You’d expect big-name traders to ensure high levels of security and steps in place to protect against phishing attacks and hacks, both of which plague the crypto ecosystem.
But not Alameda Research. The beleaguered Sam Bankman-Fried run trading company lost at least $200 million to a variety of common attack vectors that run amok in the industry, as per new claims made by ex-employee Aditya Baradwaj.
“SBF believed that the single most important thing for a startup like Alameda or FTX was being able to move very, very fast,” Baradwaj posted on social app X earlier today. “This meant virtually no code testing and incomplete balance accounting.”
“Blockchain private keys and exchange API keys were stored in plaintext in a file that several employees could access,” Baradwaj added. CoinDesk has verified that Baradwaj was an employee of Alameda by reviewing payslips he provided.
Alameda lost $40 million by yield farming on a “new blockchain of questionable legitimacy,” wherein the network’s creator held the company’s funds hostage. Months of negotiations followed, but it is unclear if these funds were finally recovered.
Yield farming is a popular way to earn rewards by supplying tokens to a financial application on a blockchain. However, applications build by malicious actors may block withdrawals after attracting a sizable amount of capital – leading to losses.
Another security goof-up occurred when private keys, or a password to a secure crypto storage, was leaked “likely by a former employee.” The attack cost Alameda over $50 million in various tokens.
However, the biggest hit was a $100 million loss after Alameda got tricked into clicking on a fake phishing link on Google Ads. The fake link was likely mimicking a DeFi protocol and had been promoted to the top of Google searches.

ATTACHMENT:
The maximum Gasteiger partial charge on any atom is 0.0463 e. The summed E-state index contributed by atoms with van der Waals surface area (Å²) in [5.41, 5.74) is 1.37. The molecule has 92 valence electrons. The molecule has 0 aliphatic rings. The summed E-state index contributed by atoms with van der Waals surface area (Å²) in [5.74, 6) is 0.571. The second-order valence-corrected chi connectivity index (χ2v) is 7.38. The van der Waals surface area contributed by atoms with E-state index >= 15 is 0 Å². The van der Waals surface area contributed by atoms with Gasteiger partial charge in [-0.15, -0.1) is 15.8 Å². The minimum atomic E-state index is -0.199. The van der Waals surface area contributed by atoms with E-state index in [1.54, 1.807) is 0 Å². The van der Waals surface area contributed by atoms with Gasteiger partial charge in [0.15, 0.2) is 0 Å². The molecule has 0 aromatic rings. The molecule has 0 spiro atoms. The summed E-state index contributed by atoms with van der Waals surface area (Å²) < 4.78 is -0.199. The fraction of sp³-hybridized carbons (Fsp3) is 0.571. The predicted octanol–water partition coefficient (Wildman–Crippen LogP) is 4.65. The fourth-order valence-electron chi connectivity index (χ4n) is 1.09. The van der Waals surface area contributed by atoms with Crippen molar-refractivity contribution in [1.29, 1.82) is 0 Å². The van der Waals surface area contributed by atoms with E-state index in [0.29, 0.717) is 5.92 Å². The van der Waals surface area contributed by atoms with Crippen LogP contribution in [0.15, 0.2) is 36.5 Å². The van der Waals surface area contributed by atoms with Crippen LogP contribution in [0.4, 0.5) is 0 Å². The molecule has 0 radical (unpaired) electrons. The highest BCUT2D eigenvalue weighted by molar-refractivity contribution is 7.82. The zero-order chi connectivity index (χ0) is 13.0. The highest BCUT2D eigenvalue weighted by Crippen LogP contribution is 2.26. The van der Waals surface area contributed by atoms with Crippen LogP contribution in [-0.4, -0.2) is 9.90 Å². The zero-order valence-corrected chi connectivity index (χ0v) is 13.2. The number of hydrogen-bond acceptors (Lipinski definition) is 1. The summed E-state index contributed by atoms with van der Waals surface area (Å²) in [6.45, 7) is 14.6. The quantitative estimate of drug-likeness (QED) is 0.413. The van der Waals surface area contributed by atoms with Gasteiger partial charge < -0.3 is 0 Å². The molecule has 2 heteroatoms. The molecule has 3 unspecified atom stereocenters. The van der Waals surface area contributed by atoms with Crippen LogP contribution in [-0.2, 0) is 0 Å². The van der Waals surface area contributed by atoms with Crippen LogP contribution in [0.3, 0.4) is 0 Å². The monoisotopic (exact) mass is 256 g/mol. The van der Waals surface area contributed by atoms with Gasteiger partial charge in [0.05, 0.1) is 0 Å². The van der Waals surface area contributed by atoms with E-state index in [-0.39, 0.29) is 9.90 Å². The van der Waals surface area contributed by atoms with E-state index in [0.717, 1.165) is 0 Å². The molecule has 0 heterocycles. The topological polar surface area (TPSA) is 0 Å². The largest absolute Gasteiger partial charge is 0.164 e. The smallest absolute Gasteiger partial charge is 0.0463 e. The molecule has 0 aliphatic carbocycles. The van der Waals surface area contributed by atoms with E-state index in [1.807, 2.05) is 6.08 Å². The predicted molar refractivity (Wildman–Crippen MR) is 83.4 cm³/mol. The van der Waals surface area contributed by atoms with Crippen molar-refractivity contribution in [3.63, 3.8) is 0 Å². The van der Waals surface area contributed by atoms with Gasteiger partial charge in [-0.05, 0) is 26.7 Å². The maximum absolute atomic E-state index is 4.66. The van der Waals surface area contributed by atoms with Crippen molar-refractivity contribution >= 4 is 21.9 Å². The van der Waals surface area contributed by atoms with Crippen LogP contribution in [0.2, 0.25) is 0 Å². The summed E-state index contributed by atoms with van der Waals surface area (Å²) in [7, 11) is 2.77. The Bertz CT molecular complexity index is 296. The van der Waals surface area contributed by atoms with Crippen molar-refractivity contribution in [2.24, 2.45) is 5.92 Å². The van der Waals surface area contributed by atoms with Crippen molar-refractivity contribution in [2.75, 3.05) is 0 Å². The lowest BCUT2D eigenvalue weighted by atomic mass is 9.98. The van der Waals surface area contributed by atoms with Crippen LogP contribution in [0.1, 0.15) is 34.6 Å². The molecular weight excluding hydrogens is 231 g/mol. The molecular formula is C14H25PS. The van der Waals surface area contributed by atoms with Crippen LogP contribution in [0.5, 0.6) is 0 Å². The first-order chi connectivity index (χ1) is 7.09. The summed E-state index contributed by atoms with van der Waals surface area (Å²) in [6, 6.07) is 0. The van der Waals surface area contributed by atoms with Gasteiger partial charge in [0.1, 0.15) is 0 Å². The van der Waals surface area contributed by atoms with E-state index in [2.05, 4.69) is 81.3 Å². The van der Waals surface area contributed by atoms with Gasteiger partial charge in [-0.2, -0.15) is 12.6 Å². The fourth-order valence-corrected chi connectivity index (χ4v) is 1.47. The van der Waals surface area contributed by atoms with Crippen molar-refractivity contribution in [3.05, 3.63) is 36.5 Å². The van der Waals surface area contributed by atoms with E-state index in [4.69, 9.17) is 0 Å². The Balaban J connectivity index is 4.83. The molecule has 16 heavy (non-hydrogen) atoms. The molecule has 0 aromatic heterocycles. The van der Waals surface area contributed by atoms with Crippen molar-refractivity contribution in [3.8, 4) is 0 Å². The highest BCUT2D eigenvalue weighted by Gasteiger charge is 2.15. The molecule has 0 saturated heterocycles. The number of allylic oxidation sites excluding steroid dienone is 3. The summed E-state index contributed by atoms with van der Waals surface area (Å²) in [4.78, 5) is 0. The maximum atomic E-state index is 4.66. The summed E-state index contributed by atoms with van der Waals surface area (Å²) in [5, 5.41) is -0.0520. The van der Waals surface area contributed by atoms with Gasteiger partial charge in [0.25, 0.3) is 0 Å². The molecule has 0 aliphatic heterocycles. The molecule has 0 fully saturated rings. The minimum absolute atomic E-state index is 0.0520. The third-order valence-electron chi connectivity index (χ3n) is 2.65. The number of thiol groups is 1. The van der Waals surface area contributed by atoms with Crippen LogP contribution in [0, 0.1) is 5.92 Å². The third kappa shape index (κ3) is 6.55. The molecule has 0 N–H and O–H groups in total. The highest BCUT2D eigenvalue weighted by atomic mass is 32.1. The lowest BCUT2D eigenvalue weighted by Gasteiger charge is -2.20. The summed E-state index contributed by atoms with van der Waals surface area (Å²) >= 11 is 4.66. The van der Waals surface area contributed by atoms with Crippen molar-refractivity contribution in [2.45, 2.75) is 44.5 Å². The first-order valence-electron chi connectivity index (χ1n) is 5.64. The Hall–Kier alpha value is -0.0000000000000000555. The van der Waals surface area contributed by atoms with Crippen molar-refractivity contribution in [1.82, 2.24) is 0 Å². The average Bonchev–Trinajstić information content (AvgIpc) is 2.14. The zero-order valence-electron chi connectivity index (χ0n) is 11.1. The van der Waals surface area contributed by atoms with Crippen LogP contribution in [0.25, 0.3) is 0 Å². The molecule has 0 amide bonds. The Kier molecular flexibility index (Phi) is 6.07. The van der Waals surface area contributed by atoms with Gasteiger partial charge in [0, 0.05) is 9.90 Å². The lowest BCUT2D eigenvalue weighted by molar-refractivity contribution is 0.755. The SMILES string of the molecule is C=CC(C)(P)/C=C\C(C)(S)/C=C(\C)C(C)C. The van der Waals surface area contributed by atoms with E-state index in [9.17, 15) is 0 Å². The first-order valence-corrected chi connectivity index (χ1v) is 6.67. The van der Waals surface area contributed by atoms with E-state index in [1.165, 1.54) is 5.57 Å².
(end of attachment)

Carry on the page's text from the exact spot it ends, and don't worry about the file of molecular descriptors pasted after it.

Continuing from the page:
Baradwaj stated that these incidents were just a few from a wide range of security lapses at Alameda.
In Michaels Lewis’s recently released biography of Bankman-Fried, it is claimed the founder lost at least $500,000 everyday during Alameda’s early days and once misplaced over $4 million worth of XRP tokens.
Together, these losses showcase the lax security practices at Alameda and the apparent carelessness of employees. Each of these attacks could have been avoided had private keys been stored more securely and if DeFi transactions were carefully vetted before moving millions of dollars in capital.
Such losses were not limited to Alameda. Bankman-Fried’s other company, crypto exchange FTX, lost over $400 million shortly after declaring bankruptcy in November 2022. The cause of the attack has been revealed to be poor private key management – which could have even cost the firm upward of $1 billion.
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